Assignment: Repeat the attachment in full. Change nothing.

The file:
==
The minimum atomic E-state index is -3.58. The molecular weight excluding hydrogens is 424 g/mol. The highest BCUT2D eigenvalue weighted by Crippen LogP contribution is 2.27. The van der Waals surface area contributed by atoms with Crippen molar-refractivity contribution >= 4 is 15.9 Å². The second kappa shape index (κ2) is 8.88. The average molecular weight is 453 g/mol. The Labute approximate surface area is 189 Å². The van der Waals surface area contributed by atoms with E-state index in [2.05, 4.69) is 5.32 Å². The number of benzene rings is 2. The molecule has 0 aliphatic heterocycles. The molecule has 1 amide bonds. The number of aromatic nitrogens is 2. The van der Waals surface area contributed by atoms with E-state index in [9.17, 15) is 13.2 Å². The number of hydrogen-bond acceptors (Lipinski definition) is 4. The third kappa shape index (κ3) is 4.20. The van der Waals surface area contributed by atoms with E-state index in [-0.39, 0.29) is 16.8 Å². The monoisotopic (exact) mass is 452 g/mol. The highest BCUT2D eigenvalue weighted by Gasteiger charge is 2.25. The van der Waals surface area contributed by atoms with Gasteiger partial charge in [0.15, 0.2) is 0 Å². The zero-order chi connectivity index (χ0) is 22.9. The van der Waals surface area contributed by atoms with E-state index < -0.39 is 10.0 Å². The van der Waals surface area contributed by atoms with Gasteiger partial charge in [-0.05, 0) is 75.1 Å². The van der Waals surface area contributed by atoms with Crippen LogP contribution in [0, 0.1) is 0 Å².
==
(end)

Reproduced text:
The minimum atomic E-state index is -3.58. The molecular weight excluding hydrogens is 424 g/mol. The highest BCUT2D eigenvalue weighted by Crippen LogP contribution is 2.27. The van der Waals surface area contributed by atoms with Crippen molar-refractivity contribution >= 4 is 15.9 Å². The second kappa shape index (κ2) is 8.88. The average molecular weight is 453 g/mol. The Labute approximate surface area is 189 Å². The van der Waals surface area contributed by atoms with E-state index in [2.05, 4.69) is 5.32 Å². The number of benzene rings is 2. The molecule has 0 aliphatic heterocycles. The molecule has 1 amide bonds. The number of aromatic nitrogens is 2. The van der Waals surface area contributed by atoms with E-state index in [9.17, 15) is 13.2 Å². The number of hydrogen-bond acceptors (Lipinski definition) is 4. The third kappa shape index (κ3) is 4.20. The van der Waals surface area contributed by atoms with E-state index in [-0.39, 0.29) is 16.8 Å². The monoisotopic (exact) mass is 452 g/mol. The highest BCUT2D eigenvalue weighted by Gasteiger charge is 2.25. The van der Waals surface area contributed by atoms with Gasteiger partial charge in [0.15, 0.2) is 0 Å². The zero-order chi connectivity index (χ0) is 22.9. The van der Waals surface area contributed by atoms with E-state index < -0.39 is 10.0 Å². The van der Waals surface area contributed by atoms with Gasteiger partial charge in [-0.05, 0) is 75.1 Å². The van der Waals surface area contributed by atoms with Crippen LogP contribution in [0, 0.1) is 0 Å².